Zambians struggle for dignity under the burden of debt

I AM the only person in the breakfast room at Kapininga House when the middle-aged priest in clerical black enters. It is only after we have talked for some time that I discover he is the Archbishop of Lusaka.

He fulminates on the subject of Zambia's foreign debt and how the original sum has been repaid many times over and yet - thanks to the dubious miracle of compound interest - the country owes more now than ever before. Every child born here emerges into the world with a debt of $950 (pounds 590) around his or her neck - the highest per capita debt anywhere in the world. More than that, he says, the Western nations, which take $3 in debt repayments for every $1 they give in aid, are the same countries who have taken Zambia's copper for years at unfair prices. Yet when I ask if I may get my notebook and interview him, the Catholic prelate comes over all discreet.

Church leaders in Zambia have a delicate line to tread. Their commentaries on the economic and political life of the nation - and their impact on the most vulnerable citizens - are not universally appreciated.

"Stop hiding behind God!" roared the Zambian Finance Minister recently, demanding that the Church should declare itself as a political party and stand for election against the government. It was a measure of how - in a country where the political opposition is largely ineffective - it is the Church which is the most powerful advocate for the vulnerable.

Five years ago it published a prophetic document Hear the Cry of the Poor which insisted economic policies must be judged against basic questions about human dignity. It set up a project, funded from Britain by the Catholic aid agency Cafod, to monitor the impact on the very poor of the economic reforms - with their cuts in food, health and education budgets - put in place to enable Zambia to pay the interests on its debt.

Its strength lies in the fact that its Justice and Peace secretariat is rooted in a network of information-gathering activists drawn from ordinary church members throughout the vast areas covered by its nine dioceses. They tour the villages collecting data on how much each family has eaten and spent - and on what - each month.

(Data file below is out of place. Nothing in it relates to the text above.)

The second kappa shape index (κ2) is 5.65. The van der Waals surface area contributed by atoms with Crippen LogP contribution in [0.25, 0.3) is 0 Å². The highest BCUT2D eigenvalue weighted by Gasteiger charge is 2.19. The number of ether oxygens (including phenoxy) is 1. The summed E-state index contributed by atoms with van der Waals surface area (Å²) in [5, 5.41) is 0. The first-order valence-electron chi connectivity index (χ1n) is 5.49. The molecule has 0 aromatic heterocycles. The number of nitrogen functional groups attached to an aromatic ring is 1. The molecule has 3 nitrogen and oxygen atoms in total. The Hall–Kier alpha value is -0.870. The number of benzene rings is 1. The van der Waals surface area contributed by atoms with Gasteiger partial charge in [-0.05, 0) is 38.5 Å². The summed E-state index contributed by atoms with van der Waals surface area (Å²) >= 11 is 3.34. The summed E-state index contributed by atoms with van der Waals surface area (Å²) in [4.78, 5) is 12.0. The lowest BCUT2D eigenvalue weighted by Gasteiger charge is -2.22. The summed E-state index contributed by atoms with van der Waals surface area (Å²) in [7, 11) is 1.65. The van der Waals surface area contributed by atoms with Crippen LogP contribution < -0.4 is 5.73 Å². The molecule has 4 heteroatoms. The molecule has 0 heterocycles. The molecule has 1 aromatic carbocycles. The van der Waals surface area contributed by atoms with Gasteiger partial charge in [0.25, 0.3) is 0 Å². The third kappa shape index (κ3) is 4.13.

Added to that are the economic skills of a team led by an American Jesuit, Fr Peter Henriot, which has produced an appraisal which does not deny that reform is necessary, but insists the cost should not be borne disproportionately by the poor.

"The Church has played an absolutely crucial role in keeping the government on its toes," one senior civil servant in the Finance Ministry told me privately. It has also provided the economic data which has allowed Henry Northover, Cafod's policy analyst, to come up with a formula - now gaining support from other aid agencies - for economic reform which requires that a certain amount be spent on health and education before calculations are made on what level of debt repayments the country can afford.

What is being built by the Church and other non-governmental organisations and an intrepid free press is the beginnings of that civil society which is vital to underpin true democracy.

Life and death decisions on debt should not be left solely in the hands of Western financiers and African elites. Mechanisms are being created by which policy can be influenced by the people whose lives and deaths are at stake. Western politicians should back the process.

Tomorrow: Meeting the money men

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